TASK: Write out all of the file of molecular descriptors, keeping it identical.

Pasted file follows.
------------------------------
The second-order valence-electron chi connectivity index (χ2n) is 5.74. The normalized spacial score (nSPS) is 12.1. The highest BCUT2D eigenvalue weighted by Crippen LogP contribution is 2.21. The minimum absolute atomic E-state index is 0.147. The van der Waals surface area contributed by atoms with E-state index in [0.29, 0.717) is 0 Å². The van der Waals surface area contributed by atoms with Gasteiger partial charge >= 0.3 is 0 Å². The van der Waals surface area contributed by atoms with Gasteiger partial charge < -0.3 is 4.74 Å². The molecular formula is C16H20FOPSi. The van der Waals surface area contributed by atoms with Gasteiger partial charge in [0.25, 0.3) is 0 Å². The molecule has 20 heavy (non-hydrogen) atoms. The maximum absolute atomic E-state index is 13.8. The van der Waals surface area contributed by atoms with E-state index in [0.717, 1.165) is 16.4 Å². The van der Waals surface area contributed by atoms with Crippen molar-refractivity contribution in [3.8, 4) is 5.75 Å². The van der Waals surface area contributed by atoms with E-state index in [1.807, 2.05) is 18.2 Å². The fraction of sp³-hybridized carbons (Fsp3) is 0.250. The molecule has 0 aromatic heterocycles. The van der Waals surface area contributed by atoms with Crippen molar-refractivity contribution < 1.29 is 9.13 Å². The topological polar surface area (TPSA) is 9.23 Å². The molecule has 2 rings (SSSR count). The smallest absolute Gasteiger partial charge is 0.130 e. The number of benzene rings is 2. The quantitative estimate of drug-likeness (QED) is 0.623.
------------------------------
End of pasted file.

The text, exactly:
The second-order valence-electron chi connectivity index (χ2n) is 5.74. The normalized spacial score (nSPS) is 12.1. The highest BCUT2D eigenvalue weighted by Crippen LogP contribution is 2.21. The minimum absolute atomic E-state index is 0.147. The van der Waals surface area contributed by atoms with E-state index in [0.29, 0.717) is 0 Å². The van der Waals surface area contributed by atoms with Gasteiger partial charge >= 0.3 is 0 Å². The van der Waals surface area contributed by atoms with Gasteiger partial charge < -0.3 is 4.74 Å². The molecular formula is C16H20FOPSi. The van der Waals surface area contributed by atoms with Gasteiger partial charge in [0.25, 0.3) is 0 Å². The molecule has 20 heavy (non-hydrogen) atoms. The maximum absolute atomic E-state index is 13.8. The van der Waals surface area contributed by atoms with E-state index in [0.717, 1.165) is 16.4 Å². The van der Waals surface area contributed by atoms with Crippen molar-refractivity contribution in [3.8, 4) is 5.75 Å². The van der Waals surface area contributed by atoms with E-state index in [1.807, 2.05) is 18.2 Å². The fraction of sp³-hybridized carbons (Fsp3) is 0.250. The molecule has 0 aromatic heterocycles. The van der Waals surface area contributed by atoms with Crippen molar-refractivity contribution < 1.29 is 9.13 Å². The topological polar surface area (TPSA) is 9.23 Å². The molecule has 2 rings (SSSR count). The smallest absolute Gasteiger partial charge is 0.130 e. The number of benzene rings is 2. The quantitative estimate of drug-likeness (QED) is 0.623.